The signing of the Comprehensive and Progressive Agreement for Trans-Pacific Partnership (CPTPP) in Chile on March 8 will open up many opportunities for trade between Canada and Vietnam, President and CEO of the Asia-Pacific Foundation of Canada (APF), Mr. Stewart Beck, was quoted by the Vietnam News Agency as saying.

From Mr. Beck’s point of view, the CPTPP is very important to Canada, as it gives it unlimited access to the Japanese market and other markets of potential such as Vietnam and Singapore, with which Canada is yet to have a bilateral free trade agreement.

He said the deal would give Canada certain advantages in the Vietnamese market, and through Vietnam help it enter ASEAN. 

According to Mr. Beck, Canadian people and businesses have come to realize that Vietnam is a market of potential thanks to publicity campaigns about the CPTPP. He expressed his belief that after two or three years of enforcement, the agreement will help further bilateral cooperation in fields of importance to both countries.

Having visited Vietnam several times to push the implementation of the Women’s Initiative for Startups and Entrepreneurship (WISE), sponsored by the Canadian Consulate General in Vietnam and the APF, he believes many fields have great potential for bilateral cooperation after the CPTPP officially takes effect.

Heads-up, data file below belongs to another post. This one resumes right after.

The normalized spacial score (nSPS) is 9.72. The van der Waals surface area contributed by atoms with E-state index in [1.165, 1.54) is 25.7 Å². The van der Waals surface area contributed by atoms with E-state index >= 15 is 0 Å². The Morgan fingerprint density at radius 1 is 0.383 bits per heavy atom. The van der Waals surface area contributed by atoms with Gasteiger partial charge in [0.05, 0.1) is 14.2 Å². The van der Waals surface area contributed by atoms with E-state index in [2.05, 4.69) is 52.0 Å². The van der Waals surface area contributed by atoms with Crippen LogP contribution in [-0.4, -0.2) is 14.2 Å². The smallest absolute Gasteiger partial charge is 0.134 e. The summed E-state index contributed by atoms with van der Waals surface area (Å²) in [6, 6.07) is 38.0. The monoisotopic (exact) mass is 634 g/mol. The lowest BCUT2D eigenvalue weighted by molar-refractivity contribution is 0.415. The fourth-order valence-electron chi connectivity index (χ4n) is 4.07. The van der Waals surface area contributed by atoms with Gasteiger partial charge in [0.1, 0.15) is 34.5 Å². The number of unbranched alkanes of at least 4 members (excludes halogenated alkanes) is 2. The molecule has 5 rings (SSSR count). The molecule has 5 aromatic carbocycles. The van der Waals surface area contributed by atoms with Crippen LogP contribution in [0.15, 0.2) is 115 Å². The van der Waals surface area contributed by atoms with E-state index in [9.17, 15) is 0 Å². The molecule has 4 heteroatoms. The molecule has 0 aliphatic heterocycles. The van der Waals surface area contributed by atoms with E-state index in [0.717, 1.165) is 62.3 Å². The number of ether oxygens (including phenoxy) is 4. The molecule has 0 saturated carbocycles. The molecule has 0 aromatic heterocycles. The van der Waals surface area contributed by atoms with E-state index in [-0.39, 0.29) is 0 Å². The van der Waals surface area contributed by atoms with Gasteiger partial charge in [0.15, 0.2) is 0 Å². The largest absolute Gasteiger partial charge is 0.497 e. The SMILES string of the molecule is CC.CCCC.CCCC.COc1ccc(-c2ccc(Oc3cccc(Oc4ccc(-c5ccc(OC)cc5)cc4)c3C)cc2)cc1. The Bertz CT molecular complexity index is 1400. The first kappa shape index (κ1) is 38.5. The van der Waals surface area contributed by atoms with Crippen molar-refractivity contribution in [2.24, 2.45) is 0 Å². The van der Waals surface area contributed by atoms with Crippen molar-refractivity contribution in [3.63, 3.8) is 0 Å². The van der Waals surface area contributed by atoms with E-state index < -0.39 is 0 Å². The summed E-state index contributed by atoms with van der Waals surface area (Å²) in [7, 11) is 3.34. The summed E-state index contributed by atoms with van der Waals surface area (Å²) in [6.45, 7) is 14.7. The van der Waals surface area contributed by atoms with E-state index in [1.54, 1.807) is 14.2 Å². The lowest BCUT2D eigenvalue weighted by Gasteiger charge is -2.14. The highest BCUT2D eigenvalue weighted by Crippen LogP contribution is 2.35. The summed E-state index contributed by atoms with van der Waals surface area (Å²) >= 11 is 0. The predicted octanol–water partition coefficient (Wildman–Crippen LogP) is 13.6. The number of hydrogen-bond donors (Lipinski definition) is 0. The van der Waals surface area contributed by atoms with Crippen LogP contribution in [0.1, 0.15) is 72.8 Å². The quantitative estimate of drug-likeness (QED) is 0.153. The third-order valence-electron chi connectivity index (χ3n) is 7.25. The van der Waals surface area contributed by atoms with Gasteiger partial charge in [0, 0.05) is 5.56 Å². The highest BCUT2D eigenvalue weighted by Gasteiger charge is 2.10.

Vietnam will be able to increase the export of seafood and other goods to Canada, he said, and technology and services are also promising fields.

The Canadian side hopes that with the official signing of the CPTPP and considering its large Vietnamese community and increasing numbers of Vietnamese students in Canada, more opportunities for bilateral affiliations will be opened up based on cultural and educational bridges, he said.

The CPTPP was officially signed at a ceremony chaired by Chilean President Micelle Bachelet, with trade ministers from the eleven member countries - Australia, Brunei, Canada, Malaysia, Mexico, Japan, New Zealand, Peru, Singapore and Vietnam - putting pen to paper.

The ambitious deal came after the US pulled out the Trans-Pacific Partnership (TPP) agreement last year. It sets high criteria in numerous fields, including labor, the environment, intellectual property, the digital economy, and cyber security.

The pact will create one of the world’s largest free trade blocs, with a combined market of 499 million people and GDP of around $10.1 trillion, accounting for 13.5 per cent of global GDP.